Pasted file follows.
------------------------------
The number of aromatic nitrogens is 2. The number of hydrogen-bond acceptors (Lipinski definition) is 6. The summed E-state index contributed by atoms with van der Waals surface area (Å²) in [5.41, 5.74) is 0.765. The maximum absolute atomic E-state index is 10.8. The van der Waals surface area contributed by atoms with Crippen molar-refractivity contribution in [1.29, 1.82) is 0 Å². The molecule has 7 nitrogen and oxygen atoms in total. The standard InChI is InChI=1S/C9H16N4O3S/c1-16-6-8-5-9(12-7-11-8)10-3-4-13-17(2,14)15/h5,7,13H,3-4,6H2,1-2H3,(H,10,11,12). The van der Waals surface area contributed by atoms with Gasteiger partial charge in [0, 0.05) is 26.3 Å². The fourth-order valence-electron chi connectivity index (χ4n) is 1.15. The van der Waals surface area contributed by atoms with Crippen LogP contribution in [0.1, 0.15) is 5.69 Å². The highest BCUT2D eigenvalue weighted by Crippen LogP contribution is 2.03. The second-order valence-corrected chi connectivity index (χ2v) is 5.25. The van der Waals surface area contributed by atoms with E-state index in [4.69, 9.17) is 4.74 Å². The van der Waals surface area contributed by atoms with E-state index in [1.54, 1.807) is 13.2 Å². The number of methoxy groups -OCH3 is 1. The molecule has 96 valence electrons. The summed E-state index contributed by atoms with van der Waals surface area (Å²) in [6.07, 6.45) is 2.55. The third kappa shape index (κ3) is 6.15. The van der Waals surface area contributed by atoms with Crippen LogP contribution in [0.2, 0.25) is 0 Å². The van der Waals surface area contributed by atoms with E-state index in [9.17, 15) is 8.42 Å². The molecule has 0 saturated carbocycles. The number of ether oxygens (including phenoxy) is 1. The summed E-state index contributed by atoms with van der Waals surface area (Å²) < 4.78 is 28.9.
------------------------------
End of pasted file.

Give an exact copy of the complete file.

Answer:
The number of aromatic nitrogens is 2. The number of hydrogen-bond acceptors (Lipinski definition) is 6. The summed E-state index contributed by atoms with van der Waals surface area (Å²) in [5.41, 5.74) is 0.765. The maximum absolute atomic E-state index is 10.8. The van der Waals surface area contributed by atoms with Crippen molar-refractivity contribution in [1.29, 1.82) is 0 Å². The molecule has 7 nitrogen and oxygen atoms in total. The standard InChI is InChI=1S/C9H16N4O3S/c1-16-6-8-5-9(12-7-11-8)10-3-4-13-17(2,14)15/h5,7,13H,3-4,6H2,1-2H3,(H,10,11,12). The van der Waals surface area contributed by atoms with Gasteiger partial charge in [0, 0.05) is 26.3 Å². The fourth-order valence-electron chi connectivity index (χ4n) is 1.15. The van der Waals surface area contributed by atoms with Crippen LogP contribution in [0.1, 0.15) is 5.69 Å². The highest BCUT2D eigenvalue weighted by Crippen LogP contribution is 2.03. The second-order valence-corrected chi connectivity index (χ2v) is 5.25. The van der Waals surface area contributed by atoms with E-state index in [4.69, 9.17) is 4.74 Å². The van der Waals surface area contributed by atoms with E-state index in [1.54, 1.807) is 13.2 Å². The number of methoxy groups -OCH3 is 1. The molecule has 96 valence electrons. The summed E-state index contributed by atoms with van der Waals surface area (Å²) in [6.07, 6.45) is 2.55. The third kappa shape index (κ3) is 6.15. The van der Waals surface area contributed by atoms with Crippen LogP contribution in [0.2, 0.25) is 0 Å². The van der Waals surface area contributed by atoms with E-state index in [9.17, 15) is 8.42 Å². The molecule has 0 saturated carbocycles. The number of ether oxygens (including phenoxy) is 1. The summed E-state index contributed by atoms with van der Waals surface area (Å²) < 4.78 is 28.9.